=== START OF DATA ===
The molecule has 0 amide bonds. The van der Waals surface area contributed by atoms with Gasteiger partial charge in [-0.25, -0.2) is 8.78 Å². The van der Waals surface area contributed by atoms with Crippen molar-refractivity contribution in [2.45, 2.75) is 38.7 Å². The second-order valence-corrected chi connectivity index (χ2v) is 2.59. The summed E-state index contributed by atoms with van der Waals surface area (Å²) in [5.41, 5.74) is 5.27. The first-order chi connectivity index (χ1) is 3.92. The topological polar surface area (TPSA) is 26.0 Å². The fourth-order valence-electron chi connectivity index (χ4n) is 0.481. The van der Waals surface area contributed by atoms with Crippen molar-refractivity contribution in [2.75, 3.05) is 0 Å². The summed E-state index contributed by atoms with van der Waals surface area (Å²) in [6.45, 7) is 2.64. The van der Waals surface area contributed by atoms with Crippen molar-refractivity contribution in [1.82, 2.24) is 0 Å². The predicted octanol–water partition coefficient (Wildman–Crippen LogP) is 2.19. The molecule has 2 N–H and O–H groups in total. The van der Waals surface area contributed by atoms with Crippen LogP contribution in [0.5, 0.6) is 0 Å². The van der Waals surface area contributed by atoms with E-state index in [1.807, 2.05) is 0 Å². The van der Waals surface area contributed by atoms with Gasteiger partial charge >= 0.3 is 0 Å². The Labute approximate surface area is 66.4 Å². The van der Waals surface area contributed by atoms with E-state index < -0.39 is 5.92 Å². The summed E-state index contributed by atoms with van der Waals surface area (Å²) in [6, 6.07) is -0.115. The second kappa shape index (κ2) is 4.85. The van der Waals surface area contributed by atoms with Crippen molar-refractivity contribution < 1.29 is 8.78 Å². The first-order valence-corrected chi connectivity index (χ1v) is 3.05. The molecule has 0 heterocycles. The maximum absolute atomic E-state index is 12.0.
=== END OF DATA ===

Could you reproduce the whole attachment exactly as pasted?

The molecule has 0 amide bonds. The van der Waals surface area contributed by atoms with Gasteiger partial charge in [-0.25, -0.2) is 8.78 Å². The van der Waals surface area contributed by atoms with Crippen molar-refractivity contribution in [2.45, 2.75) is 38.7 Å². The second-order valence-corrected chi connectivity index (χ2v) is 2.59. The summed E-state index contributed by atoms with van der Waals surface area (Å²) in [5.41, 5.74) is 5.27. The first-order chi connectivity index (χ1) is 3.92. The topological polar surface area (TPSA) is 26.0 Å². The fourth-order valence-electron chi connectivity index (χ4n) is 0.481. The van der Waals surface area contributed by atoms with Crippen molar-refractivity contribution in [2.75, 3.05) is 0 Å². The summed E-state index contributed by atoms with van der Waals surface area (Å²) in [6.45, 7) is 2.64. The van der Waals surface area contributed by atoms with Crippen molar-refractivity contribution in [1.82, 2.24) is 0 Å². The predicted octanol–water partition coefficient (Wildman–Crippen LogP) is 2.19. The molecule has 2 N–H and O–H groups in total. The van der Waals surface area contributed by atoms with Crippen LogP contribution in [0.5, 0.6) is 0 Å². The van der Waals surface area contributed by atoms with E-state index in [1.807, 2.05) is 0 Å². The van der Waals surface area contributed by atoms with Gasteiger partial charge >= 0.3 is 0 Å². The Labute approximate surface area is 66.4 Å². The van der Waals surface area contributed by atoms with E-state index < -0.39 is 5.92 Å². The summed E-state index contributed by atoms with van der Waals surface area (Å²) in [6, 6.07) is -0.115. The second kappa shape index (κ2) is 4.85. The van der Waals surface area contributed by atoms with Crippen molar-refractivity contribution < 1.29 is 8.78 Å². The first-order valence-corrected chi connectivity index (χ1v) is 3.05. The molecule has 0 heterocycles. The maximum absolute atomic E-state index is 12.0.